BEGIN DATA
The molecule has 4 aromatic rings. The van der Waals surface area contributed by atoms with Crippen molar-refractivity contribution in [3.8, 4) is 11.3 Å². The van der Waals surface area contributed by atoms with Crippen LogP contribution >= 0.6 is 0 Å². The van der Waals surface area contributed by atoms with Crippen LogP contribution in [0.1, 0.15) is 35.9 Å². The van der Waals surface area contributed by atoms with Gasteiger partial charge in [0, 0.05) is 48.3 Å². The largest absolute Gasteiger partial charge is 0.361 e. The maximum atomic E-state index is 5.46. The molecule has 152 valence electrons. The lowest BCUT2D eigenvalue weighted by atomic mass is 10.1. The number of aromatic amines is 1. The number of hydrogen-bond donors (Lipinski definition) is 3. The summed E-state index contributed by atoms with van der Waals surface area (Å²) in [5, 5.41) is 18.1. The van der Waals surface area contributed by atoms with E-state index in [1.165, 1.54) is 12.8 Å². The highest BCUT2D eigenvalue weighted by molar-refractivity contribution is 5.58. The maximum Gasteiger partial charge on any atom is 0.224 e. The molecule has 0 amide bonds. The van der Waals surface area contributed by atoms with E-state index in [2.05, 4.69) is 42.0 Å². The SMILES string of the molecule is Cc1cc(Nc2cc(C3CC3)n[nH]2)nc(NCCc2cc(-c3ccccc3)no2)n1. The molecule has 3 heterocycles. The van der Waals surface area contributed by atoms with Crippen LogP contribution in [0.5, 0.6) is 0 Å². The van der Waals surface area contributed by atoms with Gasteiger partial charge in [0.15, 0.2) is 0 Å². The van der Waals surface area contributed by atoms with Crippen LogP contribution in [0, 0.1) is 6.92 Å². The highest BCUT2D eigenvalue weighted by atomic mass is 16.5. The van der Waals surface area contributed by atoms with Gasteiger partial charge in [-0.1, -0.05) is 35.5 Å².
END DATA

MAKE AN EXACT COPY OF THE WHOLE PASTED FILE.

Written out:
The molecule has 4 aromatic rings. The van der Waals surface area contributed by atoms with Crippen molar-refractivity contribution in [3.8, 4) is 11.3 Å². The van der Waals surface area contributed by atoms with Crippen LogP contribution >= 0.6 is 0 Å². The van der Waals surface area contributed by atoms with Crippen LogP contribution in [0.1, 0.15) is 35.9 Å². The van der Waals surface area contributed by atoms with Gasteiger partial charge in [0, 0.05) is 48.3 Å². The largest absolute Gasteiger partial charge is 0.361 e. The maximum atomic E-state index is 5.46. The molecule has 152 valence electrons. The lowest BCUT2D eigenvalue weighted by atomic mass is 10.1. The number of aromatic amines is 1. The number of hydrogen-bond donors (Lipinski definition) is 3. The summed E-state index contributed by atoms with van der Waals surface area (Å²) in [5, 5.41) is 18.1. The van der Waals surface area contributed by atoms with E-state index in [1.165, 1.54) is 12.8 Å². The highest BCUT2D eigenvalue weighted by molar-refractivity contribution is 5.58. The maximum Gasteiger partial charge on any atom is 0.224 e. The molecule has 0 amide bonds. The van der Waals surface area contributed by atoms with E-state index in [2.05, 4.69) is 42.0 Å². The SMILES string of the molecule is Cc1cc(Nc2cc(C3CC3)n[nH]2)nc(NCCc2cc(-c3ccccc3)no2)n1. The molecule has 3 heterocycles. The van der Waals surface area contributed by atoms with Crippen LogP contribution in [0.5, 0.6) is 0 Å². The van der Waals surface area contributed by atoms with Gasteiger partial charge in [0.15, 0.2) is 0 Å². The van der Waals surface area contributed by atoms with Crippen LogP contribution in [0, 0.1) is 6.92 Å². The highest BCUT2D eigenvalue weighted by atomic mass is 16.5. The van der Waals surface area contributed by atoms with Gasteiger partial charge in [-0.1, -0.05) is 35.5 Å².